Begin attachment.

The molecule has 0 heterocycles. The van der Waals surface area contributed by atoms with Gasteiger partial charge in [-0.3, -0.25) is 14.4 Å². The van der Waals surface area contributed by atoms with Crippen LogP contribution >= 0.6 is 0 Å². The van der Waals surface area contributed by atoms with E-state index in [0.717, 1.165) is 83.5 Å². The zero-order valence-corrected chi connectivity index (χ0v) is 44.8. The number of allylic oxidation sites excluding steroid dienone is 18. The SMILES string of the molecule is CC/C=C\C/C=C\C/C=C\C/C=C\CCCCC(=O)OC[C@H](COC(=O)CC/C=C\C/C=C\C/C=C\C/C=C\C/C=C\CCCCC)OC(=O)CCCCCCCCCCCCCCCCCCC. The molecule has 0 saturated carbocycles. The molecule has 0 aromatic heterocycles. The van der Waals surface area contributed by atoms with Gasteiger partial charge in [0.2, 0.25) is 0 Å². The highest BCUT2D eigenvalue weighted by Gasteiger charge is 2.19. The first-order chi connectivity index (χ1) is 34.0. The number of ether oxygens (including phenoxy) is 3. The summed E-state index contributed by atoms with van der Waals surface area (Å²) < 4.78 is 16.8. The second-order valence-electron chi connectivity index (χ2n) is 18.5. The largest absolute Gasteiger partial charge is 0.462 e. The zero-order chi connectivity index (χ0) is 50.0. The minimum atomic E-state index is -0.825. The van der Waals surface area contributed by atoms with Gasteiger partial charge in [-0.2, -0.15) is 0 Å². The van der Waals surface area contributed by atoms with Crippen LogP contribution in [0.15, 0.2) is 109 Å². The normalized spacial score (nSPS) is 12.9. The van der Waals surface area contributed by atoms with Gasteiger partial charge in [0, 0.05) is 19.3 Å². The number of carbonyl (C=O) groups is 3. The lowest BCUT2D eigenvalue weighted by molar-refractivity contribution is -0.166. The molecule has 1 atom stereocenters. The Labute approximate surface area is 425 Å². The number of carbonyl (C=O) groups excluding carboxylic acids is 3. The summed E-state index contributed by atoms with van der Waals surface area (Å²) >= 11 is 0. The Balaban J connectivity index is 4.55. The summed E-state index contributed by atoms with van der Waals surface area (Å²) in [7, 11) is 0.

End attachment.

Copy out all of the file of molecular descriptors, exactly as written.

The molecule has 0 heterocycles. The van der Waals surface area contributed by atoms with Gasteiger partial charge in [-0.3, -0.25) is 14.4 Å². The van der Waals surface area contributed by atoms with Crippen LogP contribution >= 0.6 is 0 Å². The van der Waals surface area contributed by atoms with E-state index in [0.717, 1.165) is 83.5 Å². The zero-order valence-corrected chi connectivity index (χ0v) is 44.8. The number of allylic oxidation sites excluding steroid dienone is 18. The SMILES string of the molecule is CC/C=C\C/C=C\C/C=C\C/C=C\CCCCC(=O)OC[C@H](COC(=O)CC/C=C\C/C=C\C/C=C\C/C=C\C/C=C\CCCCC)OC(=O)CCCCCCCCCCCCCCCCCCC. The molecule has 0 saturated carbocycles. The molecule has 0 aromatic heterocycles. The van der Waals surface area contributed by atoms with Gasteiger partial charge in [0.2, 0.25) is 0 Å². The highest BCUT2D eigenvalue weighted by Gasteiger charge is 2.19. The first-order chi connectivity index (χ1) is 34.0. The number of ether oxygens (including phenoxy) is 3. The summed E-state index contributed by atoms with van der Waals surface area (Å²) < 4.78 is 16.8. The second-order valence-electron chi connectivity index (χ2n) is 18.5. The largest absolute Gasteiger partial charge is 0.462 e. The zero-order chi connectivity index (χ0) is 50.0. The minimum atomic E-state index is -0.825. The van der Waals surface area contributed by atoms with Gasteiger partial charge in [-0.2, -0.15) is 0 Å². The van der Waals surface area contributed by atoms with Crippen LogP contribution in [0.15, 0.2) is 109 Å². The normalized spacial score (nSPS) is 12.9. The van der Waals surface area contributed by atoms with Gasteiger partial charge in [0, 0.05) is 19.3 Å². The number of carbonyl (C=O) groups is 3. The lowest BCUT2D eigenvalue weighted by molar-refractivity contribution is -0.166. The molecule has 1 atom stereocenters. The Labute approximate surface area is 425 Å². The number of carbonyl (C=O) groups excluding carboxylic acids is 3. The summed E-state index contributed by atoms with van der Waals surface area (Å²) >= 11 is 0. The Balaban J connectivity index is 4.55. The summed E-state index contributed by atoms with van der Waals surface area (Å²) in [7, 11) is 0.